To those who are unfamiliar with warm-season grasses, scalping may sound like something to avoid. But heat-loving lawns actually benefit from the occasional aggressive mowing. When done at the right time of year, and in the right way, scalping is as helpful to the lawn as fertilizer or irrigation.
Only Bermuda grass and zoysia grass should be scalped annually. This aggressive treatment will damage or kill most other lawn grasses, so avoid the temptation to experiment.
The stems of Bermuda and zoysia grasses grow horizontally, both above and below the soil line. The above-ground stems are called stolons, while the below-ground stems are called rhizomes. Leaf blades grow upward and roots grow downward from joints called nodes.
The stolons and rhizomes form a thick, matted network that helps the grass grow into a dense carpet-like lawn that chokes out weeds. The dense mat, or sod, is responsible for the self-healing ability of these grasses, making them desirable for nearly any grass application, from residential lawns to ball fields, parks, and pastures.
If left alone, the stolon layer continues growing thicker with each new season. Over time, the thick layer of stolons and rhizomes becomes thatch, which harbors insects and disease pests and prevents water absorption. Occasional scalping, or mowing extremely low, removes some of the stolons, helps to prevent thatch buildup, and reinvigorates the lawn.
Only established lawns should be scalped. If the lawn was installed within a calendar year, scalping is not necessary. Beginning the second year, scalp annually.
Don’t risk damage to either the mower or the grass. Start with freshly sharpened mower blades that will slice cleanly through the tough stolons. Lower the deck to cut the grass at 1 inch high. Mow the lawn with a bagger attachment, or rake up the clippings afterward. Use caution while mowing where the ground slopes or dips, as an uneven surface can cause the mower blade to cut into the dirt, which is not helpful.
The best time to scalp a Bermuda grass lawn is in the early spring (mid-March to the end of April) when the first green blades begin to peek through the brown, dormant foliage. At this time of year, the grass has a long season ahead to repair damage and recover from stress. As the soil warms, the grass will quickly grow fresh new foliage.
If the thatch layer is more than half an inch thick, scalping is not enough. Use a dethatcher to break up the thick, compacted stems and foliage first. The blades on the dethatcher should be spaced 2 to 3 inches apart, and set to a quarter-inch depth. Then scalp to remove the debris. Do not use a power rake with closely spaced tines as that would risk damaging the lawn.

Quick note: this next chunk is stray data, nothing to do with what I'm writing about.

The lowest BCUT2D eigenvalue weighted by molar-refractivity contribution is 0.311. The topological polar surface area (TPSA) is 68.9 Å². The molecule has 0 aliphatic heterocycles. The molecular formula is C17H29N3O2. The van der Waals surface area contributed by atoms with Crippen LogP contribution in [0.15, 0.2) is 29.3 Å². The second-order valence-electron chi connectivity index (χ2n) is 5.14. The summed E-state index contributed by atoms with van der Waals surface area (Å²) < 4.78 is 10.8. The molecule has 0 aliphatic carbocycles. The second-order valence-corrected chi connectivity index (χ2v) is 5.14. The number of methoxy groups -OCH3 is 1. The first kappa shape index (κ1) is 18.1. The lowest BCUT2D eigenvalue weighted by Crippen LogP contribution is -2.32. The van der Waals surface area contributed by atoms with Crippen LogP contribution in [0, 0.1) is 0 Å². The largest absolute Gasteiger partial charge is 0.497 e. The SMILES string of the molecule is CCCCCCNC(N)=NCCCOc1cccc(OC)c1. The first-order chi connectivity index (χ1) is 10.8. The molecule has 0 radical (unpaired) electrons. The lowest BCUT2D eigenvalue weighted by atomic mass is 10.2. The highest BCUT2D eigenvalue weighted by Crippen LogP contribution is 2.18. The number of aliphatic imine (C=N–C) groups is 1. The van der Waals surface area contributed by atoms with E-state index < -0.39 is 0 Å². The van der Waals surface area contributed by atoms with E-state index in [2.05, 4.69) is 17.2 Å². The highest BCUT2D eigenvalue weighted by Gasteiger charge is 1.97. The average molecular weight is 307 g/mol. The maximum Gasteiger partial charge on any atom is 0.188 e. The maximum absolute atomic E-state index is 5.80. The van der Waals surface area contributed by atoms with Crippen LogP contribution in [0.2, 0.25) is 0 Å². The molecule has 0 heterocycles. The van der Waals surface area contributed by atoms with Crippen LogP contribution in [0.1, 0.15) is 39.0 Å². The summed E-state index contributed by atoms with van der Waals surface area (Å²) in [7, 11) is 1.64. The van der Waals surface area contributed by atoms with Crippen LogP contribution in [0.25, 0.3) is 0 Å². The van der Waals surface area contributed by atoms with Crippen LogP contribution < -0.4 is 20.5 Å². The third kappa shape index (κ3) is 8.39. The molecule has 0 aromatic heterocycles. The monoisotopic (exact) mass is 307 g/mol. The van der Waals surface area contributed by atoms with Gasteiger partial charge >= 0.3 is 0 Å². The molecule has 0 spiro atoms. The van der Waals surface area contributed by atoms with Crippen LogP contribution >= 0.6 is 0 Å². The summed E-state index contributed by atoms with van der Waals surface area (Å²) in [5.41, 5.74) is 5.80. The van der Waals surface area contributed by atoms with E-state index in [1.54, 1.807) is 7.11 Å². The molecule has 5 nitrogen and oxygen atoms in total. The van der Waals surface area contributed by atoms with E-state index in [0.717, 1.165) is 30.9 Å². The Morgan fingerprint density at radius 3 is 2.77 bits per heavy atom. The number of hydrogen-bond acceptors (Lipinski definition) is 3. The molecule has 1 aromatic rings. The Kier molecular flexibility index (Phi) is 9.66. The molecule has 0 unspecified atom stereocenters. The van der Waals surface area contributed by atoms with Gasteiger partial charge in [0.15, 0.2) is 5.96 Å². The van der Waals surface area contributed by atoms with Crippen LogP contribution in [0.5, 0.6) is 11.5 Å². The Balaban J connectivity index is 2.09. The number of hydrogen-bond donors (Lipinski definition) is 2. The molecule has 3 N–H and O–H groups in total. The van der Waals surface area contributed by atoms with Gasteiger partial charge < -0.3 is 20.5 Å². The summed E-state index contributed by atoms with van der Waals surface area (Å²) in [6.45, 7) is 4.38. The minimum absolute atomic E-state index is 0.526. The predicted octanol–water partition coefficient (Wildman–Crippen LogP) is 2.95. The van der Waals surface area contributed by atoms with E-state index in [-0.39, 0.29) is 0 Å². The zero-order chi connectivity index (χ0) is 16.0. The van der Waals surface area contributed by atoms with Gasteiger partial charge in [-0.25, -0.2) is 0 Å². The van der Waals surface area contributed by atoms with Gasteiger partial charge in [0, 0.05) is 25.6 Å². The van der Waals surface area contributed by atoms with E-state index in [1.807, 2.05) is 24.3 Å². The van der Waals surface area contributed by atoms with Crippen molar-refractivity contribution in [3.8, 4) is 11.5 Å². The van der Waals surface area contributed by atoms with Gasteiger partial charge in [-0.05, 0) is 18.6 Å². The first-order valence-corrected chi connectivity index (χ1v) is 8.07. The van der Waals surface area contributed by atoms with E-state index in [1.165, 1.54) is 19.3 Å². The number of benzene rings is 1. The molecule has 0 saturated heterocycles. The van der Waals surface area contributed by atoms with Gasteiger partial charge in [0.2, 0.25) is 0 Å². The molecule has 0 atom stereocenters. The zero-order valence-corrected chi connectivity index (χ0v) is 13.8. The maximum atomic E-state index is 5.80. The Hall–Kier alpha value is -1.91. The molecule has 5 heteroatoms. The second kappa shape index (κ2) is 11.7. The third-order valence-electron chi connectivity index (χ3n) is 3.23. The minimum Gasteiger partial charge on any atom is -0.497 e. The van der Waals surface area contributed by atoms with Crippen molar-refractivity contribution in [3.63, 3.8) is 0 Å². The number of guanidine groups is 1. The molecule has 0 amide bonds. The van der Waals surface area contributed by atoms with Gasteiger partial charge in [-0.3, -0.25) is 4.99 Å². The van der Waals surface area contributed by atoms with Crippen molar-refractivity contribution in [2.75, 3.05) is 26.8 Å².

Thatch buildup is partially prevented with annual scalping, but dethatching may be necessary, even under the best of maintenance, every five years or so. If thatch is a bigger problem in your yard, it may be due to one or more problematic maintenance habits.
Maintain the proper height
Bermuda grass should be maintained throughout the growing season at 1.5 to 2.5 inches. Regular mowing should remove about one-fourth of the height to bring it back into the 1.5- to 2.5-inch range. However, the grass grows quickly in the summer, especially when rainfall is plentiful, so you occasionally may need to mow it more than once per week.
Overgrown grass can lead to thatch buildup. If you miss a mowing and the grass is too high to bring back to its normal height all at once, do so in stages. Rather than cutting 5-inch grass in half, mow it first at 3.75 inches and wait four days and mow again at 2.5 inches.
Pick up the clippings
When scalping your Bermuda grass lawn, be sure to pick up or bag the clippings to keep the thatch from smothering the grass, which can stifle its growth. Keeping the clipping on the ground can also invite weeds and disease. You also want to expose new growth to a maximum amount of sunlight.
Overwatering and frequent shallow watering are leading causes of thatch buildup. Bermuda grass needs 1 to 2 inches of water weekly, from two or three waterings (including rain). If you use an automated sprinkler system, add a rain sensor that will shut off the pre-programmed irrigation cycle in case of precipitation.
Eliminate soil compaction
If the soil is tightly compacted, Bermuda grass will creep closer to the surface. Shallow roots mix with shallow rhizomes and cause a thicker layer of stolons to form. Eventually, the grass may appear yellow and die out in patches. Check for soil compaction by pushing a screwdriver into the soil in several places. If you can push it all the way up to the handle, compaction is not a problem. If not, use a core aerator to loosen up the soil and make room for deeper roots.
And, of course, annual spring scalping helps keep thatch in check. Be sure to scalp properly to avoid damaging the root system and pick up all clippings so that the new growth is exposed to maximum sunlight. Starting off the season with a great “haircut” is the best first step toward a great lawn.
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